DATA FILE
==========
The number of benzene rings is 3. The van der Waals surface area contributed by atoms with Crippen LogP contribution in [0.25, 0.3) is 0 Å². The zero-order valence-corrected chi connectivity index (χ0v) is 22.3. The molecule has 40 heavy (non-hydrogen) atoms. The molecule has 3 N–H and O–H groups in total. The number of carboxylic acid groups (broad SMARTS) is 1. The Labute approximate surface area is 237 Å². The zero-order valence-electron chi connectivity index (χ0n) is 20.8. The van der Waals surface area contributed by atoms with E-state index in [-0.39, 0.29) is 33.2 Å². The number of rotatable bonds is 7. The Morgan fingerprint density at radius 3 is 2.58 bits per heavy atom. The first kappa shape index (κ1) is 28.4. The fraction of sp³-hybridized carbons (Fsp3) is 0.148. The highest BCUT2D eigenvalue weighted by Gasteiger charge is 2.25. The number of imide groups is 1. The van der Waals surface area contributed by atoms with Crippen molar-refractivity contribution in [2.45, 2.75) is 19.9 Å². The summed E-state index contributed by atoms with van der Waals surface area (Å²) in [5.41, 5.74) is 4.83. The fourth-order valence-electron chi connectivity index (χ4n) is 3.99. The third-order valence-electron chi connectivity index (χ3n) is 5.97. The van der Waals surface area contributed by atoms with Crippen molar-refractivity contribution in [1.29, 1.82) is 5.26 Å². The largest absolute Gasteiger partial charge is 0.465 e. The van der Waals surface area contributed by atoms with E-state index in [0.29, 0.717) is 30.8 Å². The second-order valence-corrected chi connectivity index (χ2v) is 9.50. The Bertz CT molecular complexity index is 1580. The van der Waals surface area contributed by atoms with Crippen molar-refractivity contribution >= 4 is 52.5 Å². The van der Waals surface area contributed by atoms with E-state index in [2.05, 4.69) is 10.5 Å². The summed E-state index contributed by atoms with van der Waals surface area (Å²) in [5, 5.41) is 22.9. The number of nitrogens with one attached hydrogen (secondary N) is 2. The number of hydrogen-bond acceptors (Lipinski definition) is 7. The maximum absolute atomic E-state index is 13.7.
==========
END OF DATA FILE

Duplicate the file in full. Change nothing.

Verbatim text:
The number of benzene rings is 3. The van der Waals surface area contributed by atoms with Crippen LogP contribution in [0.25, 0.3) is 0 Å². The zero-order valence-corrected chi connectivity index (χ0v) is 22.3. The molecule has 40 heavy (non-hydrogen) atoms. The molecule has 3 N–H and O–H groups in total. The number of carboxylic acid groups (broad SMARTS) is 1. The Labute approximate surface area is 237 Å². The zero-order valence-electron chi connectivity index (χ0n) is 20.8. The van der Waals surface area contributed by atoms with E-state index in [-0.39, 0.29) is 33.2 Å². The number of rotatable bonds is 7. The Morgan fingerprint density at radius 3 is 2.58 bits per heavy atom. The first kappa shape index (κ1) is 28.4. The fraction of sp³-hybridized carbons (Fsp3) is 0.148. The highest BCUT2D eigenvalue weighted by Gasteiger charge is 2.25. The number of imide groups is 1. The van der Waals surface area contributed by atoms with Crippen molar-refractivity contribution in [2.45, 2.75) is 19.9 Å². The summed E-state index contributed by atoms with van der Waals surface area (Å²) in [5.41, 5.74) is 4.83. The fourth-order valence-electron chi connectivity index (χ4n) is 3.99. The third-order valence-electron chi connectivity index (χ3n) is 5.97. The van der Waals surface area contributed by atoms with Crippen molar-refractivity contribution in [1.29, 1.82) is 5.26 Å². The largest absolute Gasteiger partial charge is 0.465 e. The van der Waals surface area contributed by atoms with E-state index in [0.29, 0.717) is 30.8 Å². The second-order valence-corrected chi connectivity index (χ2v) is 9.50. The Bertz CT molecular complexity index is 1580. The van der Waals surface area contributed by atoms with Crippen molar-refractivity contribution >= 4 is 52.5 Å². The van der Waals surface area contributed by atoms with E-state index in [2.05, 4.69) is 10.5 Å². The summed E-state index contributed by atoms with van der Waals surface area (Å²) in [5, 5.41) is 22.9. The number of nitrogens with one attached hydrogen (secondary N) is 2. The number of hydrogen-bond acceptors (Lipinski definition) is 7. The maximum absolute atomic E-state index is 13.7.